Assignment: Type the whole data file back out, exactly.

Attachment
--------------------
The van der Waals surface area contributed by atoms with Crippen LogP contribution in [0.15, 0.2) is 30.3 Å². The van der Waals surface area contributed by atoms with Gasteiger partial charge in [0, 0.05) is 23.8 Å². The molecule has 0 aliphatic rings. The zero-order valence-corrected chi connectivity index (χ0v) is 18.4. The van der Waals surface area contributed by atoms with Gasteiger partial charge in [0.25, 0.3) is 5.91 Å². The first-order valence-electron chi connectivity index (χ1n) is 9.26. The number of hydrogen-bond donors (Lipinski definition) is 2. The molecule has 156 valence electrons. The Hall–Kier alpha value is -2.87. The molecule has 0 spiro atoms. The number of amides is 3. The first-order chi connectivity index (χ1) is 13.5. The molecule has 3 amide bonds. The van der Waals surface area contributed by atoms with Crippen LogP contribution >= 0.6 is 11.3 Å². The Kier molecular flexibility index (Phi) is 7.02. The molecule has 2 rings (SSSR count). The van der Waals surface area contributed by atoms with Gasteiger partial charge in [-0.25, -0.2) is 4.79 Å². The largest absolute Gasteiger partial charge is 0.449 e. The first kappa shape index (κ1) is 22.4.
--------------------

The van der Waals surface area contributed by atoms with Crippen LogP contribution in [0.15, 0.2) is 30.3 Å². The van der Waals surface area contributed by atoms with Gasteiger partial charge in [0, 0.05) is 23.8 Å². The molecule has 0 aliphatic rings. The zero-order valence-corrected chi connectivity index (χ0v) is 18.4. The van der Waals surface area contributed by atoms with Gasteiger partial charge in [0.25, 0.3) is 5.91 Å². The first-order valence-electron chi connectivity index (χ1n) is 9.26. The number of hydrogen-bond donors (Lipinski definition) is 2. The molecule has 156 valence electrons. The Hall–Kier alpha value is -2.87. The molecule has 0 spiro atoms. The number of amides is 3. The first-order chi connectivity index (χ1) is 13.5. The molecule has 3 amide bonds. The van der Waals surface area contributed by atoms with Crippen LogP contribution >= 0.6 is 11.3 Å². The Kier molecular flexibility index (Phi) is 7.02. The molecule has 2 rings (SSSR count). The van der Waals surface area contributed by atoms with Gasteiger partial charge in [-0.25, -0.2) is 4.79 Å². The largest absolute Gasteiger partial charge is 0.449 e. The first kappa shape index (κ1) is 22.4.